In a displacement reaction, an ion (or atom) in a compound is replaced by an ion (or atom) of another element. We can use this general scheme for a visual representation of displacement reactions:
There are a few main types of displacement reactions, so let’s go over them one by one.
Some metals are capable of displacing hydrogen (H+) in the form of H2 gas from water and acids. The reactions where hydrogen gas is released by displacing the H+ ions are called hydrogen displacement reactions.
For example, if we react zinc with hydrochloric acid, the hydrogen is displaced in the form of H2 gas:
Zn(s) + 2HCl(aq) → ZnCl2(aq) + H2(g)
Some of the alkali and alkali earth metals can also displace hydrogen from water.
2Na(s) + 2H2O(l) → 2NaOH(aq) + H2(g)
Replacing hydrogen from water is more difficult and there are fewer metals capable of doing it.
To predict whether a metal will be able to displace hydrogen, the activity series (electrochemical series) chart is used.
All you need to remember for this is that any metal above hydrogen will displace it from water. The ones that stand below hydrogen, cannot displace it from water and therefore, they won’t react with water.
Li(s) + H2O(l) → LiOH(aq) + H2(g)
Ag(s) + H2O(l) → no reaction
This does not, however, mean that metals below hydrogen cannot react with any acid. They will, but not every time the hydrogen will be the product of the reaction. For example, copper reacts with concentrated nitric acid in the following redox reaction:
3Cu(s) + 8HNO3(aq) → 3Cu(NO3)2(aq) + 2NO(g) + 4H2O(l)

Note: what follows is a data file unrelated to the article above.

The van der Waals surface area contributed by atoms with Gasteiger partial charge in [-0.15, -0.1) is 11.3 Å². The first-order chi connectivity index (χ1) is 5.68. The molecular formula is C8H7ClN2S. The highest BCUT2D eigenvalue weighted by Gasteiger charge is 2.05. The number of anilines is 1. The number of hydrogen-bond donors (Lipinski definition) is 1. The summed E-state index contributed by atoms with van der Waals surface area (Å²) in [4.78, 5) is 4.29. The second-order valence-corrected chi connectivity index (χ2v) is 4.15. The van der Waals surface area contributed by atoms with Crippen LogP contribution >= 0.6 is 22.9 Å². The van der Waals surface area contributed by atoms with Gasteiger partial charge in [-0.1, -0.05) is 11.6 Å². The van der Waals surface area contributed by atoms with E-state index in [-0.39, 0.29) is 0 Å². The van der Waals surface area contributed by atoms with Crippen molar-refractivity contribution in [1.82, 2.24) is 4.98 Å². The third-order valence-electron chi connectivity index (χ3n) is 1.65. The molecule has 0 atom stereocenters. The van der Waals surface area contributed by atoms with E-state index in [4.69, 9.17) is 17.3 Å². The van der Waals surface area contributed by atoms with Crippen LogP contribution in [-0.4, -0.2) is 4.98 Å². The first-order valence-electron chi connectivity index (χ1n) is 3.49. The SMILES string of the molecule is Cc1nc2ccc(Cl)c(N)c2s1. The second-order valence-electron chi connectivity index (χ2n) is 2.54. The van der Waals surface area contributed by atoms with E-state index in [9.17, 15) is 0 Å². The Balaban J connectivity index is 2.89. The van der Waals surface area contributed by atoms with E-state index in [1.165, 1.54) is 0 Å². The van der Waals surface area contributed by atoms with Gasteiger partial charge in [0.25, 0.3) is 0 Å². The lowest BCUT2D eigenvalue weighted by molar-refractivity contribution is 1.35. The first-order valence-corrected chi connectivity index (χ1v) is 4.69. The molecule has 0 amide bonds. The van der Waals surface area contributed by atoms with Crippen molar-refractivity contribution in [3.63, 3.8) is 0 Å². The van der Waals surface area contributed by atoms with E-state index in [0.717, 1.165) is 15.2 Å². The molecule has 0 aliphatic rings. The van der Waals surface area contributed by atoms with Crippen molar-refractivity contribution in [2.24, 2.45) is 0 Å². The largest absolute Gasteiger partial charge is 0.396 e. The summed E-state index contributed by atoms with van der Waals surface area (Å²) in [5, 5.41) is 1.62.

So, the strict borderline for the activity of a metal is whether it reacts with water or not.
While Group 1A(1) metals and Ca, Sr, and Ba from Group 2A(2) readily react with water to displace H2, less active metals can still displace H2 from acids. For example, Ni and even Cu are not as reactive of a metal, but they can still displace H2 gas from acidic solutions with high concentrations.
Metal Displacement Reactions
In metal displacement reactions, a metal in a compound is displaced by another metal that has been reacted in the elemental form. For example, magnesium can displace Co2+ ions from CoCl2 forming MgCl2 salt:
Mg(s) + CoCl2(aq) → MgCl2(aq) + Co(s)
The question is how do we know which metal can displace another metal from a salt?
You need to remember, that the activity series is also used to predict whether the given metal can displace another one. And this again will depend on their position in the activity series. If it stands above the metal in the compound, a displacement reaction will occur, while the reverse reaction won’t be possible.
For example, Zn stands above Cu, so zinc metal will displace copper ions from copper salts.
Zn(s) + CuSO4(aq) → ZnSO4(aq) + Cu(s)
The reverse reaction won’t occur unless external energy is applied which we will discuss in electrochemistry.
Halogens are also capable of displacing another halogen ions in the form of X2 molecules. For example, Cl2 is used to prepare I2 from seawater where iodide ions are present:
Cl2(g) + 2NaI(aq) → 2NaCl(aq) + I2(s)
This is a redox reaction, where Cl2 is the oxidizing agent and I2 is the reducing agent as it is being reduced. If you have not covered the oxidation state, and redox reaction in general, do not worry about this terminology. What you need to remember is that any halogen standing above the other one in the periodic table, can displace it from a compound.
F2 > Cl2 > Br2 > I2
Double-Displacement (Metathesis) Reactions
In the examples above, we have seen that one element displaces another one from a compound. Now, when there are two species changing partners, we call double-displacement or metathesis reactions.
The most common examples of double-displacement reactions are the precipitation reactions which occur when the cations and anions of two compounds are combined and an insoluble compound is formed.